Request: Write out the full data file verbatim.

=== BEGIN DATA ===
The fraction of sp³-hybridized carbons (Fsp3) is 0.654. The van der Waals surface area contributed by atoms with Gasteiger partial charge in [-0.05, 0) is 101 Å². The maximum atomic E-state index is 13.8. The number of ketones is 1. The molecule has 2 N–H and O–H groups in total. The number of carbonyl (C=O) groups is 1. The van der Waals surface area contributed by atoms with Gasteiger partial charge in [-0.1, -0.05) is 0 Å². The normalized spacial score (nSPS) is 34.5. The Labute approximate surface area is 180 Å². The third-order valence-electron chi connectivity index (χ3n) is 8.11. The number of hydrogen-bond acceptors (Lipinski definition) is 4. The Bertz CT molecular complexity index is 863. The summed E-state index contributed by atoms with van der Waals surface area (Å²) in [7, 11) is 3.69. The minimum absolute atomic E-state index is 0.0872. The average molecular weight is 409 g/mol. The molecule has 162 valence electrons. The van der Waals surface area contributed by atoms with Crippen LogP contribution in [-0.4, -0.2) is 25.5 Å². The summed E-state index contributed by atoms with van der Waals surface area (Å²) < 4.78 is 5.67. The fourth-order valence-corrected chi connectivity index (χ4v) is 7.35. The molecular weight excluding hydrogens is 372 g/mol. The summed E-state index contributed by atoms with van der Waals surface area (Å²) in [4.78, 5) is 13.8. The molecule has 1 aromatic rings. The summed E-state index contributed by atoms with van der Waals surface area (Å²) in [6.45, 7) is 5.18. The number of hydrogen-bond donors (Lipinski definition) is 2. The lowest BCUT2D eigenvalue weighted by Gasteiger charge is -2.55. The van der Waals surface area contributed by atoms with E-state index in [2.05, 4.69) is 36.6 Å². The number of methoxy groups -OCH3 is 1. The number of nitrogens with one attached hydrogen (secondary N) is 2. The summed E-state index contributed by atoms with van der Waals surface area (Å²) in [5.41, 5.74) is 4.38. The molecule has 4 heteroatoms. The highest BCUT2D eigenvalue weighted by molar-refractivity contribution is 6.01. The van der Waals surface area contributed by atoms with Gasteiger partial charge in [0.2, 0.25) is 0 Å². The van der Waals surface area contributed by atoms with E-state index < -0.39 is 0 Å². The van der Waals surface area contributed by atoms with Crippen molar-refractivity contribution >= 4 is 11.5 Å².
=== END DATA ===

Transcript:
The fraction of sp³-hybridized carbons (Fsp3) is 0.654. The van der Waals surface area contributed by atoms with Gasteiger partial charge in [-0.05, 0) is 101 Å². The maximum atomic E-state index is 13.8. The number of ketones is 1. The molecule has 2 N–H and O–H groups in total. The number of carbonyl (C=O) groups is 1. The van der Waals surface area contributed by atoms with Gasteiger partial charge in [-0.1, -0.05) is 0 Å². The normalized spacial score (nSPS) is 34.5. The Labute approximate surface area is 180 Å². The third-order valence-electron chi connectivity index (χ3n) is 8.11. The number of hydrogen-bond acceptors (Lipinski definition) is 4. The Bertz CT molecular complexity index is 863. The summed E-state index contributed by atoms with van der Waals surface area (Å²) in [7, 11) is 3.69. The minimum absolute atomic E-state index is 0.0872. The average molecular weight is 409 g/mol. The molecule has 162 valence electrons. The van der Waals surface area contributed by atoms with Crippen LogP contribution in [-0.4, -0.2) is 25.5 Å². The summed E-state index contributed by atoms with van der Waals surface area (Å²) < 4.78 is 5.67. The fourth-order valence-corrected chi connectivity index (χ4v) is 7.35. The molecular weight excluding hydrogens is 372 g/mol. The summed E-state index contributed by atoms with van der Waals surface area (Å²) in [4.78, 5) is 13.8. The molecule has 1 aromatic rings. The summed E-state index contributed by atoms with van der Waals surface area (Å²) in [6.45, 7) is 5.18. The number of hydrogen-bond donors (Lipinski definition) is 2. The lowest BCUT2D eigenvalue weighted by Gasteiger charge is -2.55. The van der Waals surface area contributed by atoms with E-state index in [2.05, 4.69) is 36.6 Å². The number of methoxy groups -OCH3 is 1. The number of nitrogens with one attached hydrogen (secondary N) is 2. The summed E-state index contributed by atoms with van der Waals surface area (Å²) in [5.41, 5.74) is 4.38. The molecule has 4 heteroatoms. The highest BCUT2D eigenvalue weighted by molar-refractivity contribution is 6.01. The van der Waals surface area contributed by atoms with Gasteiger partial charge in [0.2, 0.25) is 0 Å². The van der Waals surface area contributed by atoms with E-state index < -0.39 is 0 Å². The van der Waals surface area contributed by atoms with Crippen molar-refractivity contribution >= 4 is 11.5 Å².